He will be flanked by Ben Leber and Chad Greenway. Greenway has gotten better each year he's been in the NFL, and Leber doesn't get a lot of recognition, but that's mostly because he's rarely out of position and seems to be in the right place at the right time. The Vikings also boast three capable backups at linebacker in Jasper Brinkley. . .who got valuable experience as Henderson's replacement last season. . .Heath Farwell, and E.J. Henderson's younger brother Erin.
The Vikings' secondary has been the one weak spot on the defense for a long time, and the Vikings have taken steps to shore it up. Along with drafting Chris Cook and acquiring Lito Sheppard, the Vikings finally welcome back a fully healthy Antoine Winfield, who injured his foot early in 2009 and had issues with it the entire season.
The safety play for the Vikings last year was nothing short of atrocious, yet the Vikings stuck with the same cast back there in Tyrell Johnson, Madieu Williams, Husain Abdullah, and Jamarca Sanford. Johnson and Williams are the starters for now, but Sanford showed some real talent last year, and could probably replace either of them at any time. If the Vikings are to finally get over the hump, the secondary is going to have to take advantage of what the front seven gives them and start making plays.
Kickers don't come any more consistent than Ryan Longwell. He's been largely automatic since signing with Minnesota, and there's no reason to think that anything about that will change this season. To try to help out with kickoffs, the Vikings brought in former University of Minnesota standout and Carolina Panther Rhys Lloyd to handle kickoffs. However, until the last pre-season game against Denver, Lloyd's kickoffs were really nothing special. At press time, it was quite unclear whether or not he was going to make the final roster.
After a nightmare season in 2008, punter Chris Kluwe finally got the message that, sometimes, it's okay to sacrifice distance on a punt for hang time and accuracy. As a result, the Vikings punt coverage unit was drastically improved in 2009, and can hopefully continue that solid trend this season.
The trade of Darius Reynaud to the New York Giants makes it unclear who is going to handle return duties for the Vikings. Minnesota had, of course, been using Percy Harvin on kickoff returns, but it's unclear whether they'll be putting him back there again this season. The various return duties have been handled this pre-season by Reynaud, cornerback Asher Allen, and running back Albert Young.
Brad Childress has been much maligned, for the most part, since becoming the Vikings' head coach in 2006, but the guy knows how to get the most out of his players. The Vikings have improved by two games every year Childress has been the head coach, and the input he's had into player acquisition decisions have helped to build a very solid roster from top to bottom. He's taken some ridicule. . .only some of it accurate and deserved. . .for his handling of the Favre situation, but he ultimately got what he wanted.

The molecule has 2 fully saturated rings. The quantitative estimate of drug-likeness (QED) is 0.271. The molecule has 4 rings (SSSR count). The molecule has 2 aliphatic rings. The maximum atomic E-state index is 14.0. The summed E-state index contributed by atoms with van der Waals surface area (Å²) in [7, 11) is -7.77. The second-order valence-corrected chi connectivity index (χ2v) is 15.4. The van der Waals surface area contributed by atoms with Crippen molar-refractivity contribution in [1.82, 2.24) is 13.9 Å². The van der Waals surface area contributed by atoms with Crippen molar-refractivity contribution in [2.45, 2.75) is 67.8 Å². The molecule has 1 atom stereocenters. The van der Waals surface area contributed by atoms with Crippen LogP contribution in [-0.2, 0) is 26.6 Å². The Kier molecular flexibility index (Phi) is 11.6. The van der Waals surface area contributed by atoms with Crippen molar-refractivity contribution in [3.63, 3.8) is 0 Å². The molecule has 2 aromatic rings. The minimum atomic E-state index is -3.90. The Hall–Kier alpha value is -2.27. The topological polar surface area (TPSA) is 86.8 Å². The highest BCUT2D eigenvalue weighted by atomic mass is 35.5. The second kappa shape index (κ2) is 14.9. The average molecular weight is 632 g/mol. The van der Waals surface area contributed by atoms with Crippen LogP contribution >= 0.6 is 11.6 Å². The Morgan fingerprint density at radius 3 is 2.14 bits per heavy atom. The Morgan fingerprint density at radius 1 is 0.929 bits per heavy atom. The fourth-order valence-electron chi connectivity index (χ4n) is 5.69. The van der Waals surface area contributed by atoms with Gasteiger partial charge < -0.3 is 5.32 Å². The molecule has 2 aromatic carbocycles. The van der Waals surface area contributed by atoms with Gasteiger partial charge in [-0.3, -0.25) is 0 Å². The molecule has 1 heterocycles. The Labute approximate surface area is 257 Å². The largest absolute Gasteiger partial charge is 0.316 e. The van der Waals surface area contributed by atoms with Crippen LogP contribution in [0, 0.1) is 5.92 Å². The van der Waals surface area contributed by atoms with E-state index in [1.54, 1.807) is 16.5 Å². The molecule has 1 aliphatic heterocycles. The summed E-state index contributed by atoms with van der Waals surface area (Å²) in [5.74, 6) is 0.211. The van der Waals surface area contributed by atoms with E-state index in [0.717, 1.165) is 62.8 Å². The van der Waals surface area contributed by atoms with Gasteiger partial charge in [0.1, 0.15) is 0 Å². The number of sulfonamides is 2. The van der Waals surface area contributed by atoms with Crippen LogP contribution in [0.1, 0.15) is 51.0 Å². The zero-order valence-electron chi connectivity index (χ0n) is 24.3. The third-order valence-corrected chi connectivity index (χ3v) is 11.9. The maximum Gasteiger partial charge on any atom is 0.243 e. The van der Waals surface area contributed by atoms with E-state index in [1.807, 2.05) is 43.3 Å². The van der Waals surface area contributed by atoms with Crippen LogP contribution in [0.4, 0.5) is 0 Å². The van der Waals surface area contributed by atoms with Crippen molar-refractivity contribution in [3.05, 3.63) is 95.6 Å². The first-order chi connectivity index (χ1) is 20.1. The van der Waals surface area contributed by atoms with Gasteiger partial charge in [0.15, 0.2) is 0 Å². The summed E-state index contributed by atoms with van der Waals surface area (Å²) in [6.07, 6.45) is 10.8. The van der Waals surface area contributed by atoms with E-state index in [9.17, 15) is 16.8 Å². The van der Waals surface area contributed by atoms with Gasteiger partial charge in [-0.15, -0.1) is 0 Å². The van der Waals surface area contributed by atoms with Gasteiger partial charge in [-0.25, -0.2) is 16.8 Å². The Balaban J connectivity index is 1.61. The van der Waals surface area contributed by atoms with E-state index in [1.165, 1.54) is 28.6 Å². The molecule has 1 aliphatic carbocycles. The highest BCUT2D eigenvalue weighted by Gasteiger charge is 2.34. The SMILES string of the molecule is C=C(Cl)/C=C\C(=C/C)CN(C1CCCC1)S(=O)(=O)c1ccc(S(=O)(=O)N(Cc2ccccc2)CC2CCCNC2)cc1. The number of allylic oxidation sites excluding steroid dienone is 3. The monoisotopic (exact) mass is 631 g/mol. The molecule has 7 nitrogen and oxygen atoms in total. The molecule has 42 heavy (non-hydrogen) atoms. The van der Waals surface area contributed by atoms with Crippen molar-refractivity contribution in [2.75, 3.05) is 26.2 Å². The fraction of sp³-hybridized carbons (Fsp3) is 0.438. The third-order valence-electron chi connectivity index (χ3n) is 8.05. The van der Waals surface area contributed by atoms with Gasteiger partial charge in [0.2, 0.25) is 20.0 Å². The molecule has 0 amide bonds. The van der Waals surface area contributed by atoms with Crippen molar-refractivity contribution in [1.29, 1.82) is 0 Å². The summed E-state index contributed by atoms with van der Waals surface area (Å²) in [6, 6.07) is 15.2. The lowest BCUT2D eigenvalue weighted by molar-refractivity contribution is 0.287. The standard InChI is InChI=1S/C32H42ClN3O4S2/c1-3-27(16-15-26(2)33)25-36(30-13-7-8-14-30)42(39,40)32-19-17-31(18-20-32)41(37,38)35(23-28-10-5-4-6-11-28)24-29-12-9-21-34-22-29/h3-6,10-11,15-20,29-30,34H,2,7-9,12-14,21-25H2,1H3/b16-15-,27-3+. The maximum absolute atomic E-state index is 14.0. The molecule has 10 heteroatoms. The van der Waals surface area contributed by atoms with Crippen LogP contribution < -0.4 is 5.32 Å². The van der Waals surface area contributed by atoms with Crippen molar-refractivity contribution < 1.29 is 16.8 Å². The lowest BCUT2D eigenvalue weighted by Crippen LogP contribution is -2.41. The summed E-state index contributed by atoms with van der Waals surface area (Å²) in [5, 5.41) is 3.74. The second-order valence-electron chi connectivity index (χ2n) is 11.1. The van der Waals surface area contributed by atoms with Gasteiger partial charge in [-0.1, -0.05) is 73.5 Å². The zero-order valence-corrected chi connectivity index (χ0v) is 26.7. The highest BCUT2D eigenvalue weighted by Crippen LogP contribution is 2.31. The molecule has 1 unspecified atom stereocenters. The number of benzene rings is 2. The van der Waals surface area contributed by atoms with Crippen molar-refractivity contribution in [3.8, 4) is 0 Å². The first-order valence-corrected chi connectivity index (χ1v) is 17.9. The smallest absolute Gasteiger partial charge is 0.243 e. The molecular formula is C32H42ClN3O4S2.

Offensive coordinator Darrell Bevell has a solid handle on the offense, even though he's not regarded as a terribly spectacular coach. The Vikings also have a couple of solid position coaches in receivers coach George Stewart and running back coach Eric Bieniemy.
Defensive coordinator Leslie Frazier has interviewed for seven different NFL head coaching jobs since becoming Minnesota's defensive coordinator, but hasn't been selected for any of them. Minnesota has benefitted greatly from this, as it has allowed them to have a consistent scheme for the past few years and not having to worry about a bunch of turnovers. Of course, as I mentioned before, having the best defensive line coach in the league in Karl Dunbar helps quite a bit.
The Vikings' schedule in 2010 is a tougher road than the one they travelled in 2009. However, this team is loaded with talent from top to bottom on both sides of the ball, and should be able to produce a season similar to last year. Even if Favre doesn't have the sort of year he had in 2009, everyone seems to have forgotten about Adrian Peterson. . .by the end of this season, that shouldn't be an issue any longer.
Minnesota's defense will ensure that they're competitive in every game they play, and they're still, in my opinion, the most talented team in the NFC North. The Vikings should win the dogfight with the Green Bay Packers for the NFC North title, and be a favorite for a first-round playoff bye and the right to represent the NFC in their first Super Bowl in 35 years.